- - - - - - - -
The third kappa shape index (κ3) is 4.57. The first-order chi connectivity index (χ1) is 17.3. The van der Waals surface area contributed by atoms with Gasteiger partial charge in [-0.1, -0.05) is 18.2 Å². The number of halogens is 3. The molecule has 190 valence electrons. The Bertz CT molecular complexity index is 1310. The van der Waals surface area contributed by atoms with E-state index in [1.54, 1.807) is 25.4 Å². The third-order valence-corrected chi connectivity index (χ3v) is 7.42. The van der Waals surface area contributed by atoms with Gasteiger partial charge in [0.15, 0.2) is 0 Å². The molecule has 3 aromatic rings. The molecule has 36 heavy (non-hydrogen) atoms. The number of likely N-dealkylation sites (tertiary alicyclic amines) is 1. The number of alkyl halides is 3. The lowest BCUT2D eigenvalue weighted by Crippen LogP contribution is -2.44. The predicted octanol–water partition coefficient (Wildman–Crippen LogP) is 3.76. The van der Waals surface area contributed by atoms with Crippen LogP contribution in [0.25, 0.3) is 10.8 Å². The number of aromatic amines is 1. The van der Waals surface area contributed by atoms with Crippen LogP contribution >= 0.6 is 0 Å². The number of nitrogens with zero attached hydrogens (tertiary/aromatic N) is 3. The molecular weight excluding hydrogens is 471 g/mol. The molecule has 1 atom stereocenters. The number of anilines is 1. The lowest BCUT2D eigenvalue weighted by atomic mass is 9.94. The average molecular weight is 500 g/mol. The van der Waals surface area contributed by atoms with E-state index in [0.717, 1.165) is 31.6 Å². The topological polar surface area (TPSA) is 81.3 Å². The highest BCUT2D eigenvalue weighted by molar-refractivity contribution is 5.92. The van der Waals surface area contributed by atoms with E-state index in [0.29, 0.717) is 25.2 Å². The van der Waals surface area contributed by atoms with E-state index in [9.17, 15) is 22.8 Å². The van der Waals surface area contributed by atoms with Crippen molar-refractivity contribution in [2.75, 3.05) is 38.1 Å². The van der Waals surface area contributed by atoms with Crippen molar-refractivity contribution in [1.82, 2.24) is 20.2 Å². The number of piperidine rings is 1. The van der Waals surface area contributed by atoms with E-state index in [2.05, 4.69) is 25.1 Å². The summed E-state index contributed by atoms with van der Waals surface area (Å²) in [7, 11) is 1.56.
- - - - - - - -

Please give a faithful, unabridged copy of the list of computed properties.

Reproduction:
The third kappa shape index (κ3) is 4.57. The first-order chi connectivity index (χ1) is 17.3. The van der Waals surface area contributed by atoms with Gasteiger partial charge in [-0.1, -0.05) is 18.2 Å². The number of halogens is 3. The molecule has 190 valence electrons. The Bertz CT molecular complexity index is 1310. The van der Waals surface area contributed by atoms with E-state index in [1.54, 1.807) is 25.4 Å². The third-order valence-corrected chi connectivity index (χ3v) is 7.42. The van der Waals surface area contributed by atoms with Gasteiger partial charge in [0.15, 0.2) is 0 Å². The molecule has 3 aromatic rings. The molecule has 36 heavy (non-hydrogen) atoms. The number of likely N-dealkylation sites (tertiary alicyclic amines) is 1. The number of alkyl halides is 3. The lowest BCUT2D eigenvalue weighted by Crippen LogP contribution is -2.44. The predicted octanol–water partition coefficient (Wildman–Crippen LogP) is 3.76. The van der Waals surface area contributed by atoms with Crippen LogP contribution in [0.25, 0.3) is 10.8 Å². The number of aromatic amines is 1. The van der Waals surface area contributed by atoms with Crippen LogP contribution >= 0.6 is 0 Å². The number of nitrogens with zero attached hydrogens (tertiary/aromatic N) is 3. The molecular weight excluding hydrogens is 471 g/mol. The molecule has 1 atom stereocenters. The number of anilines is 1. The lowest BCUT2D eigenvalue weighted by atomic mass is 9.94. The average molecular weight is 500 g/mol. The van der Waals surface area contributed by atoms with E-state index in [0.717, 1.165) is 31.6 Å². The topological polar surface area (TPSA) is 81.3 Å². The highest BCUT2D eigenvalue weighted by molar-refractivity contribution is 5.92. The van der Waals surface area contributed by atoms with E-state index in [0.29, 0.717) is 25.2 Å². The van der Waals surface area contributed by atoms with E-state index in [9.17, 15) is 22.8 Å². The van der Waals surface area contributed by atoms with Crippen molar-refractivity contribution in [2.75, 3.05) is 38.1 Å². The van der Waals surface area contributed by atoms with Crippen molar-refractivity contribution in [1.82, 2.24) is 20.2 Å². The number of piperidine rings is 1. The van der Waals surface area contributed by atoms with E-state index in [2.05, 4.69) is 25.1 Å². The summed E-state index contributed by atoms with van der Waals surface area (Å²) in [7, 11) is 1.56.